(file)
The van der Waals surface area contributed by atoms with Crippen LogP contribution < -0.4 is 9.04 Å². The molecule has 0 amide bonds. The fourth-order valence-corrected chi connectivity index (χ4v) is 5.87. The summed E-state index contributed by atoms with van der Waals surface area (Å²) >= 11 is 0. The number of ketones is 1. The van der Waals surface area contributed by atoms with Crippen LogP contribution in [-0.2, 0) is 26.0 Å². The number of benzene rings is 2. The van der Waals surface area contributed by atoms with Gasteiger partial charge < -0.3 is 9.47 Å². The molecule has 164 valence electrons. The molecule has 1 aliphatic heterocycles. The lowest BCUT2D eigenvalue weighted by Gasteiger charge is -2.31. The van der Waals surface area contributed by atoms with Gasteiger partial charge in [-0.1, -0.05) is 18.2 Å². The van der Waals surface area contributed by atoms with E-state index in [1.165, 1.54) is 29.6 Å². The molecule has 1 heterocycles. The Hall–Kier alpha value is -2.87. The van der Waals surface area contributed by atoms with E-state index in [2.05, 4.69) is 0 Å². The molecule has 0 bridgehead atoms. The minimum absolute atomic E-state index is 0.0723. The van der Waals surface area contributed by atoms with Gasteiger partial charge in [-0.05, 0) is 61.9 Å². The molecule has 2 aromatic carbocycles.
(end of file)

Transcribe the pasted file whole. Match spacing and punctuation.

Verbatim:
The van der Waals surface area contributed by atoms with Crippen LogP contribution < -0.4 is 9.04 Å². The molecule has 0 amide bonds. The fourth-order valence-corrected chi connectivity index (χ4v) is 5.87. The summed E-state index contributed by atoms with van der Waals surface area (Å²) >= 11 is 0. The number of ketones is 1. The van der Waals surface area contributed by atoms with Crippen LogP contribution in [-0.2, 0) is 26.0 Å². The number of benzene rings is 2. The van der Waals surface area contributed by atoms with Gasteiger partial charge < -0.3 is 9.47 Å². The molecule has 164 valence electrons. The molecule has 1 aliphatic heterocycles. The lowest BCUT2D eigenvalue weighted by Gasteiger charge is -2.31. The van der Waals surface area contributed by atoms with Gasteiger partial charge in [-0.1, -0.05) is 18.2 Å². The van der Waals surface area contributed by atoms with E-state index in [1.165, 1.54) is 29.6 Å². The molecule has 1 heterocycles. The Hall–Kier alpha value is -2.87. The van der Waals surface area contributed by atoms with E-state index in [2.05, 4.69) is 0 Å². The molecule has 0 bridgehead atoms. The minimum absolute atomic E-state index is 0.0723. The van der Waals surface area contributed by atoms with Gasteiger partial charge in [-0.05, 0) is 61.9 Å². The molecule has 2 aromatic carbocycles.